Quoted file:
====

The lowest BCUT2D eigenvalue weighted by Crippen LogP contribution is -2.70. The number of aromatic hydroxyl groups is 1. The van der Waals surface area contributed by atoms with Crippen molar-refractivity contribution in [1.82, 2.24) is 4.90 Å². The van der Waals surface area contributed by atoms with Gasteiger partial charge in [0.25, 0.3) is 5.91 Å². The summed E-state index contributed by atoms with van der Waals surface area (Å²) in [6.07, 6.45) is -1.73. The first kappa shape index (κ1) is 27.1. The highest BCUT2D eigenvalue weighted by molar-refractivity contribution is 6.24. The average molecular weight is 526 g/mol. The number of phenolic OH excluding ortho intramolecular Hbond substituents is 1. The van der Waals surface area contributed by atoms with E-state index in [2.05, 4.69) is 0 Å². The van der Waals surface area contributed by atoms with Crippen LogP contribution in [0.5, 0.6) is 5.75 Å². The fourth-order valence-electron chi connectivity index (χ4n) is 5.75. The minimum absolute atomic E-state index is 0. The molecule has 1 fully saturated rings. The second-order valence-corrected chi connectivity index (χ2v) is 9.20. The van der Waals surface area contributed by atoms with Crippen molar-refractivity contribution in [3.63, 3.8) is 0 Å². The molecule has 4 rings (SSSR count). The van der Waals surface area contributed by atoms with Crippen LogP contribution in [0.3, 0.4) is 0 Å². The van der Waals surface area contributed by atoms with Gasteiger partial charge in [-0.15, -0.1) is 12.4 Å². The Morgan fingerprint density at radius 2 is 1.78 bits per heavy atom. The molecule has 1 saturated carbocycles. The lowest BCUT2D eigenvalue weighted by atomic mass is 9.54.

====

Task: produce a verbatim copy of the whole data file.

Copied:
The lowest BCUT2D eigenvalue weighted by Crippen LogP contribution is -2.70. The number of aromatic hydroxyl groups is 1. The van der Waals surface area contributed by atoms with Crippen molar-refractivity contribution in [1.82, 2.24) is 4.90 Å². The van der Waals surface area contributed by atoms with Gasteiger partial charge in [0.25, 0.3) is 5.91 Å². The summed E-state index contributed by atoms with van der Waals surface area (Å²) in [6.07, 6.45) is -1.73. The first kappa shape index (κ1) is 27.1. The highest BCUT2D eigenvalue weighted by molar-refractivity contribution is 6.24. The average molecular weight is 526 g/mol. The number of phenolic OH excluding ortho intramolecular Hbond substituents is 1. The van der Waals surface area contributed by atoms with E-state index in [2.05, 4.69) is 0 Å². The van der Waals surface area contributed by atoms with Crippen LogP contribution in [0.5, 0.6) is 5.75 Å². The fourth-order valence-electron chi connectivity index (χ4n) is 5.75. The minimum absolute atomic E-state index is 0. The molecule has 1 fully saturated rings. The second-order valence-corrected chi connectivity index (χ2v) is 9.20. The van der Waals surface area contributed by atoms with Crippen molar-refractivity contribution in [3.63, 3.8) is 0 Å². The molecule has 4 rings (SSSR count). The van der Waals surface area contributed by atoms with Crippen LogP contribution in [0.3, 0.4) is 0 Å². The van der Waals surface area contributed by atoms with Gasteiger partial charge in [-0.15, -0.1) is 12.4 Å². The Morgan fingerprint density at radius 2 is 1.78 bits per heavy atom. The molecule has 1 saturated carbocycles. The lowest BCUT2D eigenvalue weighted by atomic mass is 9.54.